The Ohio State University (OSU)[edit]

Drake's second major firing scandal, at The Ohio State University (OSU), was to fire marching band director Jon Waters.[4] Subsequently, concerns were raised by some regarding the investigation that led to this firing.[5][6][7] but to date Drake has stood by his decision.[8] As of January 2015, the university had spent nearly $1 million in taxpayer-provided funding in defense of the decision and subsequent actions.[9] Invoices requested under Ohio's public records laws were heavily redacted, leading to more questions about what work the university had paid certain firms to perform.[10]

References[edit]

  1. ^ Date information sourced from Library of Congress Authorities data, via corresponding WorldCat Identities linked authority file (LAF) .
  2. ^ Yost, Denise (2014-01-30). "Ohio State Announces Dr. Michael Drake As New President". NBC4i.com. Retrieved 2014-01-30.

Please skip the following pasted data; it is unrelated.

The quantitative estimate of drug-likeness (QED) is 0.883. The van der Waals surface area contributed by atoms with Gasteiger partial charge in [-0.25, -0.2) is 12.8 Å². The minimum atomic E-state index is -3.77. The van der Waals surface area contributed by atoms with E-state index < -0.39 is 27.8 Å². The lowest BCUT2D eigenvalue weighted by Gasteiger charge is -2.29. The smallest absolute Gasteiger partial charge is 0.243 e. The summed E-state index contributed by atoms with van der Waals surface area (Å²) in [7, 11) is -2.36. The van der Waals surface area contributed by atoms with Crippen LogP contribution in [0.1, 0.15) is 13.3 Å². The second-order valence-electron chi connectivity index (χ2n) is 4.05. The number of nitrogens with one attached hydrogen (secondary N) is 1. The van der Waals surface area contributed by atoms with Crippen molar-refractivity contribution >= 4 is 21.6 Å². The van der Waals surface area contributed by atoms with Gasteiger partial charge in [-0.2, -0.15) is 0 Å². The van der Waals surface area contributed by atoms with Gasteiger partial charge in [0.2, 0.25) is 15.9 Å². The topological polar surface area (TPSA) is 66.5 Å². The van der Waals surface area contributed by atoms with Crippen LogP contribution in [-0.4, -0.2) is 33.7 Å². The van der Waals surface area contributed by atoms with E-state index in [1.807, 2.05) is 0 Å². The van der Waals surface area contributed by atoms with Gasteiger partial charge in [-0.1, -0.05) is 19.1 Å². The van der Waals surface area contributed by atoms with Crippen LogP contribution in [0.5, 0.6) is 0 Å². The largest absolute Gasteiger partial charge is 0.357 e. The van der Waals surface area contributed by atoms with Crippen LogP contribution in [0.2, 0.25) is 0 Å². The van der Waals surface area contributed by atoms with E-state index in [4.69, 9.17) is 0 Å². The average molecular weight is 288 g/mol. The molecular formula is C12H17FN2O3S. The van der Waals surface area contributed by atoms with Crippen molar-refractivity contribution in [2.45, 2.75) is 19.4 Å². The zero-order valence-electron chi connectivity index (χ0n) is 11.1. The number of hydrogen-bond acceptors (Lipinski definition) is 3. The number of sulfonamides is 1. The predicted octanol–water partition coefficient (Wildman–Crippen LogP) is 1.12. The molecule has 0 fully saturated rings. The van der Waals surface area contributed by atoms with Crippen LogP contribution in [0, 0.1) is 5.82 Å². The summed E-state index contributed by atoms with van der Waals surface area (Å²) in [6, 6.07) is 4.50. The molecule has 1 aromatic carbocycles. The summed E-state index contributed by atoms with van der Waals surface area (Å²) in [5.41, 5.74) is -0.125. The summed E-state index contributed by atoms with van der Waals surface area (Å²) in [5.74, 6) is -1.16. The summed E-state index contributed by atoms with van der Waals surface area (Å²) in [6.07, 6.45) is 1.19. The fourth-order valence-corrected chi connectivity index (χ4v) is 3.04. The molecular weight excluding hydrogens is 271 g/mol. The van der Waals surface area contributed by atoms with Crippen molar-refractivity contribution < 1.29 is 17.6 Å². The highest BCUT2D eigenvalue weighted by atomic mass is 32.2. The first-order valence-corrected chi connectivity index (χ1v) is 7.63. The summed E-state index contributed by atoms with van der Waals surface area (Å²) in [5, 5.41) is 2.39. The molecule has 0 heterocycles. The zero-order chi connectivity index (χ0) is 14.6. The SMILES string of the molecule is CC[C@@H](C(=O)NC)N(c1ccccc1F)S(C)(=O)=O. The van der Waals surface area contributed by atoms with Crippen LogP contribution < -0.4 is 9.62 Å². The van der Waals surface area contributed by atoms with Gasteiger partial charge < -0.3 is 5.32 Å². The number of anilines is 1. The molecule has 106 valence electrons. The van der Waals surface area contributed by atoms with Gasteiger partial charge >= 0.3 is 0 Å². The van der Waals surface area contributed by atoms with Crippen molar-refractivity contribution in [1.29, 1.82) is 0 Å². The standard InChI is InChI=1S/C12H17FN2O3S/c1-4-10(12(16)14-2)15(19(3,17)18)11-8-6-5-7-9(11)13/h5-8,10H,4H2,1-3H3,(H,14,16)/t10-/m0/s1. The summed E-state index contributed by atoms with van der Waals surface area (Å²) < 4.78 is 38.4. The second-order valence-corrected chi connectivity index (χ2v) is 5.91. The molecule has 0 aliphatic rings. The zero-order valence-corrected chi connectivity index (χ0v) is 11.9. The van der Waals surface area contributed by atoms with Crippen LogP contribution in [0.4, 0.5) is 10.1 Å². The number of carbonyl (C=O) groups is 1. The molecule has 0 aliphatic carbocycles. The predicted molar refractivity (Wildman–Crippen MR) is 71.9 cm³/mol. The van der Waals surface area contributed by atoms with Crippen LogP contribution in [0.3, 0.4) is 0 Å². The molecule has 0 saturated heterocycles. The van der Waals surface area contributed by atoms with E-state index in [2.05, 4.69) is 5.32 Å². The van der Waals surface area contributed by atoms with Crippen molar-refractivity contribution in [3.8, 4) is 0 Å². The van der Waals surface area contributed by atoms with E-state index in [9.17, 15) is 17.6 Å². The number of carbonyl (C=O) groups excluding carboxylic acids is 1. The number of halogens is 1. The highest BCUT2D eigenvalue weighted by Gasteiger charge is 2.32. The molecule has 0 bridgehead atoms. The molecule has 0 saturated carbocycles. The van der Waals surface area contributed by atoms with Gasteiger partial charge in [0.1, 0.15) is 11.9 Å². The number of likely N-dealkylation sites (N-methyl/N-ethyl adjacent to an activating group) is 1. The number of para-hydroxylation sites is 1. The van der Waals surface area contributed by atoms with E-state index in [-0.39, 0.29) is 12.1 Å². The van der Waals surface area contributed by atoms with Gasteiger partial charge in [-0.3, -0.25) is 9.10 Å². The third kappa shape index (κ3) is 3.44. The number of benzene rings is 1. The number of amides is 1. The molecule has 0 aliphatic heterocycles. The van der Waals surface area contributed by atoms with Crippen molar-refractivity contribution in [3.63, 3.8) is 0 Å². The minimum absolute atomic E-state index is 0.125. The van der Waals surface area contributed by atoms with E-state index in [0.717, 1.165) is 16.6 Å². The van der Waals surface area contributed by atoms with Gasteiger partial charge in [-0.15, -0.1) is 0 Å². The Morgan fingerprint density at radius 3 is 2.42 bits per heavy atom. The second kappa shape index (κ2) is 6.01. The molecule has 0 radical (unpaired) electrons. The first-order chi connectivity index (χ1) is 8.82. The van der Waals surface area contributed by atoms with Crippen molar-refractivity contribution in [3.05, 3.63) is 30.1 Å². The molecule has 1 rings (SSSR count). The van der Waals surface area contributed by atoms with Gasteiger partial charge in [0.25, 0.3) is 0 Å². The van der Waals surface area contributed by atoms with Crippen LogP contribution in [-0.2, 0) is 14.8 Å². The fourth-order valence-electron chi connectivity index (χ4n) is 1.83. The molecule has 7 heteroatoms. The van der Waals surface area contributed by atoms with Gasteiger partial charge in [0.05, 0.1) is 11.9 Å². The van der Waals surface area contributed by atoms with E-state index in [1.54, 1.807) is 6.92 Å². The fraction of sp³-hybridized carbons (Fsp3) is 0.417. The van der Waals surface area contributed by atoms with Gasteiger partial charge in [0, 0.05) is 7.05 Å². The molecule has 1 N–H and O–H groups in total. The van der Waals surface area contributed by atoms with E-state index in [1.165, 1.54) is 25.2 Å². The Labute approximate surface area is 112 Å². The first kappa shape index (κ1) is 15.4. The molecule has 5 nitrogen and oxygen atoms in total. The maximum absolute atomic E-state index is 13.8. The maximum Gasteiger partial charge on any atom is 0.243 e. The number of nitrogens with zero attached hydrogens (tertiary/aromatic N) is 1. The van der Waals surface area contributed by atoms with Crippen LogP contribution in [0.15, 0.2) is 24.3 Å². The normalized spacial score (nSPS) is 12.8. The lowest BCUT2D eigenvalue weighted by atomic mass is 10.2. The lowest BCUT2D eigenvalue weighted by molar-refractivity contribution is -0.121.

3. ^ Erwin Chemerinsky
  4. ^ http://www.foxnews.com/us/2014/07/26/ohio-state-band-controversy-again-puts-university-in-spotlight/
  5. ^ "Alum: Claim vs. director 'absurd'". Associated Press. 11 August 2014. Retrieved 6 September 2014. 
  6. ^ Yost, Denise (19 August 2014). "NBC4 Fact Checks OSU President's Remarks About TBDBITL Report". NBC4i. Retrieved 6 September 2014. 
  7. ^ Yost, Denise (18 August 2014). "Did Ohio State's Band Investigation Follow Best Practices?". NBC4i. Retrieved 6 September 2014. 
  8. ^ Yost, Denise (13 August 2014). "OSU President Closes Door To Rehiring Band Director". NBC4i. Retrieved 6 September 2014. 
  9. ^ Binkley, Collin (24 January 2015). "Ohio State bills for band investigation and defense pushing $1 million". Columbus Dispatch. Retrieved 26 January 2015. 
  10. ^ Binkley, Collin (24 January 2015). "Ohio State bills for band investigation and defense pushing $1 million". Columbus Dispatch. Retrieved 26 January 2015. 

External links[edit]